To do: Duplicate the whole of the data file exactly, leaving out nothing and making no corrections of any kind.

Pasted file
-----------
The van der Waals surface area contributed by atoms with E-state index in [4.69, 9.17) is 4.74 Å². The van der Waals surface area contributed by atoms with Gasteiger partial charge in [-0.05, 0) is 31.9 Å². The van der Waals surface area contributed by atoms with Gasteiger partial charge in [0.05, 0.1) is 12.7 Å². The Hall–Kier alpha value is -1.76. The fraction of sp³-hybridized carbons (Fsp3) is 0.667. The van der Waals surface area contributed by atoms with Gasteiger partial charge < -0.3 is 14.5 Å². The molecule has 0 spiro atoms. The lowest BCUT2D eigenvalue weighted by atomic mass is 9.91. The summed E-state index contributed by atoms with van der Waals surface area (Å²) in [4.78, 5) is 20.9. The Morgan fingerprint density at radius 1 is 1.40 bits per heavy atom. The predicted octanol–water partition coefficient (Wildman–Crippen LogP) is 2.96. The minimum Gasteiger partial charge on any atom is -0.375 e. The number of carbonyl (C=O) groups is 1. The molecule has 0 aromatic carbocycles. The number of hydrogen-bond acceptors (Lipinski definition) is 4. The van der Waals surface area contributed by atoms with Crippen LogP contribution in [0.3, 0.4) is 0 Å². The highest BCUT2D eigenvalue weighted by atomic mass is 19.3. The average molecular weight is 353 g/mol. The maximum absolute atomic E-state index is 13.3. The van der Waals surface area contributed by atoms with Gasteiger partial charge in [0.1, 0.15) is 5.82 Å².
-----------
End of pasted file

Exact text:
The van der Waals surface area contributed by atoms with E-state index in [4.69, 9.17) is 4.74 Å². The van der Waals surface area contributed by atoms with Gasteiger partial charge in [-0.05, 0) is 31.9 Å². The van der Waals surface area contributed by atoms with Gasteiger partial charge in [0.05, 0.1) is 12.7 Å². The Hall–Kier alpha value is -1.76. The fraction of sp³-hybridized carbons (Fsp3) is 0.667. The van der Waals surface area contributed by atoms with Gasteiger partial charge < -0.3 is 14.5 Å². The molecule has 0 spiro atoms. The lowest BCUT2D eigenvalue weighted by atomic mass is 9.91. The summed E-state index contributed by atoms with van der Waals surface area (Å²) in [4.78, 5) is 20.9. The Morgan fingerprint density at radius 1 is 1.40 bits per heavy atom. The predicted octanol–water partition coefficient (Wildman–Crippen LogP) is 2.96. The minimum Gasteiger partial charge on any atom is -0.375 e. The number of carbonyl (C=O) groups is 1. The molecule has 0 aromatic carbocycles. The number of hydrogen-bond acceptors (Lipinski definition) is 4. The van der Waals surface area contributed by atoms with Crippen LogP contribution in [0.3, 0.4) is 0 Å². The highest BCUT2D eigenvalue weighted by atomic mass is 19.3. The average molecular weight is 353 g/mol. The maximum absolute atomic E-state index is 13.3. The van der Waals surface area contributed by atoms with Gasteiger partial charge in [0.1, 0.15) is 5.82 Å².